Every aspect of a study on uranium mining is going to be radioactive, and that's particularly true for the money needed to fund the project.
The best option would be for the state to underwrite the $1 million-plus needed to guarantee a thorough analysis by the respected National Academy of Sciences. But a 119-million-pound deposit of uranium in Pittsylvania County was too hot for state legislators, who refused to fund a study determining whether it could be mined safely.
Virginia Uranium Inc., a firm established by two families whose properties contain the deposit, has offered to stroke a check, raising concerns that the study's outcome would be tainted by a less-than-objective sponsor.
Environmental and citizens groups that object to the project have been criticized because they won't contribute to the cause. That's a cynical ploy to discredit organizations with legitimate interests in the process.
Those groups aren't sitting on a pile of uranium ore with an estimated value of at least $7 billion. They have no financial stake in a mine, just a reasonable concern over its effect on public safety. And they certainly aren't the ones pressing the state to allow uranium mining after a 25-year ban.
The reality is there's only one stakeholder with the means and the motivation to make this study happen, and that's Virginia Uranium Inc. That should make state officials uncomfortable, but they can at least put safeguards in place to preserve some semblance of propriety.
The company should be required to turn over the full amount for the study up front, rather than parsing it out over the course of the research. There should be no potential for funds to dry up if preliminary results aren't to Virginia Uranium's liking.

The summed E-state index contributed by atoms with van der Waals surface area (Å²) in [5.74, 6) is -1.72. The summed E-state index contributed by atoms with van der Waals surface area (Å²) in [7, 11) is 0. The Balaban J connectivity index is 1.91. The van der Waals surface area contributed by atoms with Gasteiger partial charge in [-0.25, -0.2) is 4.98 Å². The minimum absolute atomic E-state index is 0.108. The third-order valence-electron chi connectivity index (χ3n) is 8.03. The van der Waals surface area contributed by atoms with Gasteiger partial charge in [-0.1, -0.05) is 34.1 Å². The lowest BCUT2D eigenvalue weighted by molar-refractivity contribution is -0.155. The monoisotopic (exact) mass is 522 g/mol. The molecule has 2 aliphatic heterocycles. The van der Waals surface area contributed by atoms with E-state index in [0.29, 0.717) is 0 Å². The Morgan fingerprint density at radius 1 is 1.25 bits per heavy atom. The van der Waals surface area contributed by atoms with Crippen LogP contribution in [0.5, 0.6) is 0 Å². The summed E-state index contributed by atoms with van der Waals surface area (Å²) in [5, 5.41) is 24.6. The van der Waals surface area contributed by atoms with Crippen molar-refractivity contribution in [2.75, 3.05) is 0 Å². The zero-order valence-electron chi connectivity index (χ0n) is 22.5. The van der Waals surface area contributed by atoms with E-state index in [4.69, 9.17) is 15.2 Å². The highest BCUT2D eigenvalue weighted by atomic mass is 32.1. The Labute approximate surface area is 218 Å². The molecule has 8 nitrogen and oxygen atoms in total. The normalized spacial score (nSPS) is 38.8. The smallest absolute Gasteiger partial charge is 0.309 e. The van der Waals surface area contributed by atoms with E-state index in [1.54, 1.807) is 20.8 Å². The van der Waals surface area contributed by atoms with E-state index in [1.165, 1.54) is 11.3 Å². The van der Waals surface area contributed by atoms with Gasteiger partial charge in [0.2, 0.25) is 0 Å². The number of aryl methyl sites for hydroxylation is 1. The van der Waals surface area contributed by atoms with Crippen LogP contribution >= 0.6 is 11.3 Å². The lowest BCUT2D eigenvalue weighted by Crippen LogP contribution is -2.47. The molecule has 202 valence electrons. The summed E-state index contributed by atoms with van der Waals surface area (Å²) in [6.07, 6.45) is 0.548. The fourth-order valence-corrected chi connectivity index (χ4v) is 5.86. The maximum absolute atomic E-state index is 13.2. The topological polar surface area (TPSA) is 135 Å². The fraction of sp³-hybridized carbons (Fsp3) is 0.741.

The awkward financial arrangement demands a careful step-by-step analysis to ensure that public safety is paramount. If mining and milling of the ore pose a threat to local wells and nearby Lake Gaston, the primary source of drinking water for Virginia Beach, that danger should be identified and disclosed before researchers begin examining the mine's economic viability.
That doesn't mean economics should be ignored. Under current market conditions, the Pittsylvania deposit may be the only feasible site for a mine. If ore prices skyrocket, however, communities as far away as Fauquier County could become candidates for mining operations. If the state were to end its moratorium on uranium mining, the decision would affect the entire commonwealth, not just Pittsylvania, and the study must recognize that fact.
Questions about the financing and scope of the study are making for an uneasy start to what will be at least an 18-month process. The only way to soothe those anxieties is for state officials to make sure the analysis is thorough and transparent.